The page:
Back for its second season, Gomorrah is the superb Italian organised crime series filmed on location in Naples and based on Robert Saviano’s 2006 book Gomorra (which also spawned a 2008 film of the same name – in case you stumble across both and are puzzled).
|Al Fresco meetings|
Unlike the film, the dialogue in the series is in less thick Neapolitan dialect so if you’re a standard Italian speaker you should be fine following it, but it comes with excellent subtitles anyway which – if you’re not used to watching anything with subtitles – you soon forget about as you get into the storyline.
|More meetings. This time on some lovely wasteland|
What I like about Gomorrah, which tells the story of in-fighting and lethal plots within the violent Camorra empire, is how it’s not at all glamorous. Forget the Sopranos, forget the glossy New York mob films that we’re all used to: this is about shit European haircuts, dangerous teenage drug dealers on raspy scooters, boys in Napoli shirts aiming for spray-painted goals and little girls playing with pretty dolls in concrete playgrounds outside brutalist housing complexes like the notorious le vele di scampia in the Naples suburbs. It’s about real life bleak landscapes left highly polluted from years of corruption in the local refuse departments.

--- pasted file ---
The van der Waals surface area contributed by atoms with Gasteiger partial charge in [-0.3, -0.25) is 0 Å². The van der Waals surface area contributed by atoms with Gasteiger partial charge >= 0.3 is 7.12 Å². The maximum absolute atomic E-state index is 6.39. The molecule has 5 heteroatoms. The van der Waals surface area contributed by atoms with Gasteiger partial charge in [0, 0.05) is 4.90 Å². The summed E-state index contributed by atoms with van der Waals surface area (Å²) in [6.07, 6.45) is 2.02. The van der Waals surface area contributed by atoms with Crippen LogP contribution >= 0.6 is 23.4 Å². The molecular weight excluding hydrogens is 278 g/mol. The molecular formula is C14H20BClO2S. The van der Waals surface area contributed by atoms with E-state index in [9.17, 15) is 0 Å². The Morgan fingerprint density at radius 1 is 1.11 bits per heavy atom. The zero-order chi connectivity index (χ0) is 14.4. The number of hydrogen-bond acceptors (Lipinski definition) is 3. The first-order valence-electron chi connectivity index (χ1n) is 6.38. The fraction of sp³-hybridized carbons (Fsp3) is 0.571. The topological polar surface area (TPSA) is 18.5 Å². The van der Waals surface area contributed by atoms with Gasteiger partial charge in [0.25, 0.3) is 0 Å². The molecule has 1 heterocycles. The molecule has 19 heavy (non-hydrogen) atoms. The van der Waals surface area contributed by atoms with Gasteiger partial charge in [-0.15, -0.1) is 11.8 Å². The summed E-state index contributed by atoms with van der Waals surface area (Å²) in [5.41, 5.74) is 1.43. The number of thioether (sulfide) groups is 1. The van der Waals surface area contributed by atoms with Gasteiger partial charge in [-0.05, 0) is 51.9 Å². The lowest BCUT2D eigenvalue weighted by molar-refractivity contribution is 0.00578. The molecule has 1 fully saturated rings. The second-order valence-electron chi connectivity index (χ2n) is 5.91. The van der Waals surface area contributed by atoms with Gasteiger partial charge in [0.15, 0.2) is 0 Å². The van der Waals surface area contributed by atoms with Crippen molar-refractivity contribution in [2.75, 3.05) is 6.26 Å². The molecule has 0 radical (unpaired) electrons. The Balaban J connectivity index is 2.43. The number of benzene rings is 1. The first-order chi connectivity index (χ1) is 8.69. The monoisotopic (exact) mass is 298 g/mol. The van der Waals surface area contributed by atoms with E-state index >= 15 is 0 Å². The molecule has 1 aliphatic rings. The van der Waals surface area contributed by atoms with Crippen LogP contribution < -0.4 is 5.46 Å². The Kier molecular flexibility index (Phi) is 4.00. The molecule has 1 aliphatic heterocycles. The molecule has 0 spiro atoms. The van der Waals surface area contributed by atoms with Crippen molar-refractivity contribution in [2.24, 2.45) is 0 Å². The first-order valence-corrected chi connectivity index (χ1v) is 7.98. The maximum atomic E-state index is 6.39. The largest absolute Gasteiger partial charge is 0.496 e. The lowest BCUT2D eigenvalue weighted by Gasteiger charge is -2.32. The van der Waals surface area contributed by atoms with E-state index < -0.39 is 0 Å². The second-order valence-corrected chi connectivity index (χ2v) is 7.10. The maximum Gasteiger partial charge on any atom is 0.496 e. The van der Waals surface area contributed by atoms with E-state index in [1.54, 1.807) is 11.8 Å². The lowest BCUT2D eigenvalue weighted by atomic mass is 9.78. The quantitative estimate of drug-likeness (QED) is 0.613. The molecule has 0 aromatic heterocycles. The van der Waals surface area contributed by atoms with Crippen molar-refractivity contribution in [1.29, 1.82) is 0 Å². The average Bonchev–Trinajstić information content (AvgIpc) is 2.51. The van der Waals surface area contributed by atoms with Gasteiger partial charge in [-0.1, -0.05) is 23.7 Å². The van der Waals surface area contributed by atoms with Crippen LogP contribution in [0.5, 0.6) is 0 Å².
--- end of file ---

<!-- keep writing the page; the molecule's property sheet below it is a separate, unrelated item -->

Even the boss and his wife from Season 1, whose ill-gotten gains and expensive taste fail to buy class, live in an orgy of gilt and animal print surrounded by contrasting breeze blocks and barbed wire, guarded by henchman in flammable tracksuits and leather jackets off the back of a lorry. She’s no Carmela Soprano with tennis lessons and clam bakes, and as the power struggles and storylines develop you begin to learn that the few women characters are hardfaced and even those with any semblance of a heart are still very much a product of their environment. They’re realistic and it’s hard to sympathise with anyone male or female in the show and that’s what I love about it. It’s gritty and stark, and for hundreds of thousands of people affected by the Camorra’s hold on the region, it’s real life.
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|Donna Imma, major hard-faced cow|
Season 1 & 2 are both currently available on Sky’s On Demand service and definitely worth watching from the beginning.
|Filming on location in Naples|
|Vele di Scampia, Mario Spada|